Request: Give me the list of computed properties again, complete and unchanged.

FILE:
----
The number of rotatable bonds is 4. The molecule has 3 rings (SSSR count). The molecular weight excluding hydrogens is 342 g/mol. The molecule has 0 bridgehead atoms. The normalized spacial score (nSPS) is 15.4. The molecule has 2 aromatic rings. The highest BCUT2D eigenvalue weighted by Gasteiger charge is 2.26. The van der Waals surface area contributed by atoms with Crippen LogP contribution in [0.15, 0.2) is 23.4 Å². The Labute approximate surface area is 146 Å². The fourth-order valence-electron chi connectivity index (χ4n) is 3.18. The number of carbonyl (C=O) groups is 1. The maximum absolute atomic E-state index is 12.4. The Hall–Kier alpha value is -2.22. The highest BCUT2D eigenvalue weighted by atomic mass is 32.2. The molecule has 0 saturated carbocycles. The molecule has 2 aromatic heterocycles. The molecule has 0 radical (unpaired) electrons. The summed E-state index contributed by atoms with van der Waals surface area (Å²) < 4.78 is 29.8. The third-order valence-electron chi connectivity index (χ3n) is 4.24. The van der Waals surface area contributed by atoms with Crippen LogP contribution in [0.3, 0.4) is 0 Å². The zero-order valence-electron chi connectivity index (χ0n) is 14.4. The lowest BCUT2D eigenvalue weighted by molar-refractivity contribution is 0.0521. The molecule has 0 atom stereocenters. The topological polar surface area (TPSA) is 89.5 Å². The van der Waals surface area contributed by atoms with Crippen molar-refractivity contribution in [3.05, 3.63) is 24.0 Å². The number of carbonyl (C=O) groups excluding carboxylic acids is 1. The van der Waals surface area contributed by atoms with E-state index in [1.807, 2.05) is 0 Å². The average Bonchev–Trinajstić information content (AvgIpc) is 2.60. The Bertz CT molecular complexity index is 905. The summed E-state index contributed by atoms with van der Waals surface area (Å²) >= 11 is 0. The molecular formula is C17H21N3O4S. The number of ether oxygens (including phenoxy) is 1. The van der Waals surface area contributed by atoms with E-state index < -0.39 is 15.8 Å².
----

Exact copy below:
The number of rotatable bonds is 4. The molecule has 3 rings (SSSR count). The molecular weight excluding hydrogens is 342 g/mol. The molecule has 0 bridgehead atoms. The normalized spacial score (nSPS) is 15.4. The molecule has 2 aromatic rings. The highest BCUT2D eigenvalue weighted by Gasteiger charge is 2.26. The van der Waals surface area contributed by atoms with Crippen LogP contribution in [0.15, 0.2) is 23.4 Å². The Labute approximate surface area is 146 Å². The fourth-order valence-electron chi connectivity index (χ4n) is 3.18. The number of carbonyl (C=O) groups is 1. The maximum absolute atomic E-state index is 12.4. The Hall–Kier alpha value is -2.22. The highest BCUT2D eigenvalue weighted by atomic mass is 32.2. The molecule has 0 saturated carbocycles. The molecule has 2 aromatic heterocycles. The molecule has 0 radical (unpaired) electrons. The summed E-state index contributed by atoms with van der Waals surface area (Å²) < 4.78 is 29.8. The third-order valence-electron chi connectivity index (χ3n) is 4.24. The van der Waals surface area contributed by atoms with Crippen LogP contribution in [0.3, 0.4) is 0 Å². The zero-order valence-electron chi connectivity index (χ0n) is 14.4. The lowest BCUT2D eigenvalue weighted by molar-refractivity contribution is 0.0521. The molecule has 0 atom stereocenters. The topological polar surface area (TPSA) is 89.5 Å². The van der Waals surface area contributed by atoms with Crippen molar-refractivity contribution in [3.05, 3.63) is 24.0 Å². The number of carbonyl (C=O) groups excluding carboxylic acids is 1. The van der Waals surface area contributed by atoms with E-state index in [1.807, 2.05) is 0 Å². The average Bonchev–Trinajstić information content (AvgIpc) is 2.60. The Bertz CT molecular complexity index is 905. The summed E-state index contributed by atoms with van der Waals surface area (Å²) >= 11 is 0. The molecular formula is C17H21N3O4S. The number of ether oxygens (including phenoxy) is 1. The van der Waals surface area contributed by atoms with E-state index < -0.39 is 15.8 Å².